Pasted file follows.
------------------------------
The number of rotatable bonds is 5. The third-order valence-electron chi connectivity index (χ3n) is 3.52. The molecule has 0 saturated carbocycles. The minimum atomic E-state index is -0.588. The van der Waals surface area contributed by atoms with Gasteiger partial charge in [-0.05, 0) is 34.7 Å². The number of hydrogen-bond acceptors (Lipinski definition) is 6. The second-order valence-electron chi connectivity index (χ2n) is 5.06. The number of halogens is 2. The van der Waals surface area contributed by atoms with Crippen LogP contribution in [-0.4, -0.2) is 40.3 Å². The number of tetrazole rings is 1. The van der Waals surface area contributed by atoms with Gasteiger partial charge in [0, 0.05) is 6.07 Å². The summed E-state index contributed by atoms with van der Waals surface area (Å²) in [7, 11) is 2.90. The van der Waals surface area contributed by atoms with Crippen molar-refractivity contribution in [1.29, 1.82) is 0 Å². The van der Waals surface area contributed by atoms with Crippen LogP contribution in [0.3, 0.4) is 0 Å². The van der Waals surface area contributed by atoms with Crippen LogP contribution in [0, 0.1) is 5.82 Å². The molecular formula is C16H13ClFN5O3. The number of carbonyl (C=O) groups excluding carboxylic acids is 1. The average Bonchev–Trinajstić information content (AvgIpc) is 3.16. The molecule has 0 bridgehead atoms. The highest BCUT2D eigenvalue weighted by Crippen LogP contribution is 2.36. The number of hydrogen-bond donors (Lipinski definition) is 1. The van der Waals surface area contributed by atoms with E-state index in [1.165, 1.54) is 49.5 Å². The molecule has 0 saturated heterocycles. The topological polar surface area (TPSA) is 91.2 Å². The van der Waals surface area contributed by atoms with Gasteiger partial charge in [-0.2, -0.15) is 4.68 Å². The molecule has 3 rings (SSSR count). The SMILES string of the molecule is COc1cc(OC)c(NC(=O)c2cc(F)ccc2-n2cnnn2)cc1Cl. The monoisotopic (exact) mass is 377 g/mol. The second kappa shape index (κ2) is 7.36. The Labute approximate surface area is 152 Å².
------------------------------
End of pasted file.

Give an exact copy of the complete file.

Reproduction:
The number of rotatable bonds is 5. The third-order valence-electron chi connectivity index (χ3n) is 3.52. The molecule has 0 saturated carbocycles. The minimum atomic E-state index is -0.588. The van der Waals surface area contributed by atoms with Gasteiger partial charge in [-0.05, 0) is 34.7 Å². The number of hydrogen-bond acceptors (Lipinski definition) is 6. The second-order valence-electron chi connectivity index (χ2n) is 5.06. The number of halogens is 2. The van der Waals surface area contributed by atoms with Crippen LogP contribution in [-0.4, -0.2) is 40.3 Å². The number of tetrazole rings is 1. The van der Waals surface area contributed by atoms with Gasteiger partial charge in [0, 0.05) is 6.07 Å². The summed E-state index contributed by atoms with van der Waals surface area (Å²) in [7, 11) is 2.90. The van der Waals surface area contributed by atoms with Crippen molar-refractivity contribution in [1.29, 1.82) is 0 Å². The van der Waals surface area contributed by atoms with Crippen LogP contribution in [0.3, 0.4) is 0 Å². The van der Waals surface area contributed by atoms with Crippen LogP contribution in [0, 0.1) is 5.82 Å². The molecular formula is C16H13ClFN5O3. The number of carbonyl (C=O) groups excluding carboxylic acids is 1. The average Bonchev–Trinajstić information content (AvgIpc) is 3.16. The molecule has 0 bridgehead atoms. The highest BCUT2D eigenvalue weighted by Crippen LogP contribution is 2.36. The number of hydrogen-bond donors (Lipinski definition) is 1. The van der Waals surface area contributed by atoms with E-state index in [1.165, 1.54) is 49.5 Å². The molecule has 0 saturated heterocycles. The topological polar surface area (TPSA) is 91.2 Å². The van der Waals surface area contributed by atoms with Gasteiger partial charge in [-0.2, -0.15) is 4.68 Å². The molecule has 3 rings (SSSR count). The SMILES string of the molecule is COc1cc(OC)c(NC(=O)c2cc(F)ccc2-n2cnnn2)cc1Cl. The monoisotopic (exact) mass is 377 g/mol. The second kappa shape index (κ2) is 7.36. The Labute approximate surface area is 152 Å².